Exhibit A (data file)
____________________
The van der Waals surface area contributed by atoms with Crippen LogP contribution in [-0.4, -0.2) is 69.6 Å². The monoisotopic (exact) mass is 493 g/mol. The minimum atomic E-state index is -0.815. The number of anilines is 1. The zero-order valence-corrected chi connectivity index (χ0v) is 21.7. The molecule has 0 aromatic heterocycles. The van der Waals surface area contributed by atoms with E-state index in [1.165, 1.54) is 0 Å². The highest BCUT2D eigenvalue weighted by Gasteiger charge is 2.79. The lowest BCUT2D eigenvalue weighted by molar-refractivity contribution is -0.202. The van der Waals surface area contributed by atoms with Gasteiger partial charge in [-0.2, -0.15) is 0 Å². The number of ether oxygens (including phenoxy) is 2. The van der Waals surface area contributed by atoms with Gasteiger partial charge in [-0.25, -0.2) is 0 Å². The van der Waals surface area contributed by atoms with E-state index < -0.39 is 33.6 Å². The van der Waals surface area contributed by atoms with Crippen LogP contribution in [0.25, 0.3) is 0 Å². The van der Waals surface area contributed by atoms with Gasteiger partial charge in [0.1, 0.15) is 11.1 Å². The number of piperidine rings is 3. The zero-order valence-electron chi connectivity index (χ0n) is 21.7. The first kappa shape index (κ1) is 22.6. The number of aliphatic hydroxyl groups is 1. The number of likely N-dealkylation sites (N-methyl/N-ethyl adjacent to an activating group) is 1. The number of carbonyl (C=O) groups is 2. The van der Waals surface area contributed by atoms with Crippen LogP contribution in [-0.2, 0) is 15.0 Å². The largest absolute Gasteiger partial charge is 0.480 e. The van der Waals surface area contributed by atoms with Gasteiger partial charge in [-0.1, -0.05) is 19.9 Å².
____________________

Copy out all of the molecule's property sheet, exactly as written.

The van der Waals surface area contributed by atoms with Crippen LogP contribution in [-0.4, -0.2) is 69.6 Å². The monoisotopic (exact) mass is 493 g/mol. The minimum atomic E-state index is -0.815. The number of anilines is 1. The zero-order valence-corrected chi connectivity index (χ0v) is 21.7. The molecule has 0 aromatic heterocycles. The van der Waals surface area contributed by atoms with E-state index in [1.165, 1.54) is 0 Å². The highest BCUT2D eigenvalue weighted by Gasteiger charge is 2.79. The lowest BCUT2D eigenvalue weighted by molar-refractivity contribution is -0.202. The van der Waals surface area contributed by atoms with Gasteiger partial charge in [-0.2, -0.15) is 0 Å². The number of ether oxygens (including phenoxy) is 2. The van der Waals surface area contributed by atoms with Gasteiger partial charge in [-0.25, -0.2) is 0 Å². The van der Waals surface area contributed by atoms with E-state index < -0.39 is 33.6 Å². The van der Waals surface area contributed by atoms with Crippen LogP contribution in [0.25, 0.3) is 0 Å². The van der Waals surface area contributed by atoms with Gasteiger partial charge in [0.1, 0.15) is 11.1 Å². The number of piperidine rings is 3. The zero-order valence-electron chi connectivity index (χ0n) is 21.7. The first kappa shape index (κ1) is 22.6. The number of aliphatic hydroxyl groups is 1. The number of likely N-dealkylation sites (N-methyl/N-ethyl adjacent to an activating group) is 1. The number of carbonyl (C=O) groups is 2. The van der Waals surface area contributed by atoms with Crippen LogP contribution in [-0.2, 0) is 15.0 Å². The largest absolute Gasteiger partial charge is 0.480 e. The van der Waals surface area contributed by atoms with Gasteiger partial charge in [-0.1, -0.05) is 19.9 Å².